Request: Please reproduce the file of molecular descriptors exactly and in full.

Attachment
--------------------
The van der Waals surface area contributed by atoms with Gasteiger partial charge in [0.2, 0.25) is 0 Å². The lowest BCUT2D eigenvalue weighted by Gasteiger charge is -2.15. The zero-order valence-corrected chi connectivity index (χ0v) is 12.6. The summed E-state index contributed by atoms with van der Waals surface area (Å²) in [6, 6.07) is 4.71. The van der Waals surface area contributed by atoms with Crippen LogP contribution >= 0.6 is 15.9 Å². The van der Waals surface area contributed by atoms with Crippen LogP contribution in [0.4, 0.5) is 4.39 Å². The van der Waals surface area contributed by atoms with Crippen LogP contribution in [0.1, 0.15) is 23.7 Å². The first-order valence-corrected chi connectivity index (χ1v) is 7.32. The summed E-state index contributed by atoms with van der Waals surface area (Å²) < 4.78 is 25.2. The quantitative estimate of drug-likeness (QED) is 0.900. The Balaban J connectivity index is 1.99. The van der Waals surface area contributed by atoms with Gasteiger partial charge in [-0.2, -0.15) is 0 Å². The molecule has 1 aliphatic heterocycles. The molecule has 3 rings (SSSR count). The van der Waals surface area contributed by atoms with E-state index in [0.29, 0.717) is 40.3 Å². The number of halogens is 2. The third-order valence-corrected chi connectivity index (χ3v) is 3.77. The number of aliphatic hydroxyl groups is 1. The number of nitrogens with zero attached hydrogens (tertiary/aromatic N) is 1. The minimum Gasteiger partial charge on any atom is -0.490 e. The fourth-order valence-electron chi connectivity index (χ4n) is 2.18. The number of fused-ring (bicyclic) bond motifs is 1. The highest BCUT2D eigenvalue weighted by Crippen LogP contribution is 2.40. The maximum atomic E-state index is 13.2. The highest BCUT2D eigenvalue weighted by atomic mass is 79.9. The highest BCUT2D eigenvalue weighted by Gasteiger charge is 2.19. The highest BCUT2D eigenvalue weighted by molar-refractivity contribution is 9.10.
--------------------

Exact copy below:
The van der Waals surface area contributed by atoms with Gasteiger partial charge in [0.2, 0.25) is 0 Å². The lowest BCUT2D eigenvalue weighted by Gasteiger charge is -2.15. The zero-order valence-corrected chi connectivity index (χ0v) is 12.6. The summed E-state index contributed by atoms with van der Waals surface area (Å²) in [6, 6.07) is 4.71. The van der Waals surface area contributed by atoms with Crippen LogP contribution >= 0.6 is 15.9 Å². The van der Waals surface area contributed by atoms with Crippen LogP contribution in [0.4, 0.5) is 4.39 Å². The van der Waals surface area contributed by atoms with Crippen LogP contribution in [0.1, 0.15) is 23.7 Å². The first-order valence-corrected chi connectivity index (χ1v) is 7.32. The summed E-state index contributed by atoms with van der Waals surface area (Å²) < 4.78 is 25.2. The quantitative estimate of drug-likeness (QED) is 0.900. The Balaban J connectivity index is 1.99. The van der Waals surface area contributed by atoms with Gasteiger partial charge in [-0.2, -0.15) is 0 Å². The molecule has 1 aliphatic heterocycles. The molecule has 3 rings (SSSR count). The van der Waals surface area contributed by atoms with E-state index in [0.29, 0.717) is 40.3 Å². The number of halogens is 2. The third-order valence-corrected chi connectivity index (χ3v) is 3.77. The number of aliphatic hydroxyl groups is 1. The number of nitrogens with zero attached hydrogens (tertiary/aromatic N) is 1. The minimum Gasteiger partial charge on any atom is -0.490 e. The fourth-order valence-electron chi connectivity index (χ4n) is 2.18. The number of fused-ring (bicyclic) bond motifs is 1. The highest BCUT2D eigenvalue weighted by Crippen LogP contribution is 2.40. The maximum atomic E-state index is 13.2. The highest BCUT2D eigenvalue weighted by atomic mass is 79.9. The highest BCUT2D eigenvalue weighted by Gasteiger charge is 2.19. The highest BCUT2D eigenvalue weighted by molar-refractivity contribution is 9.10.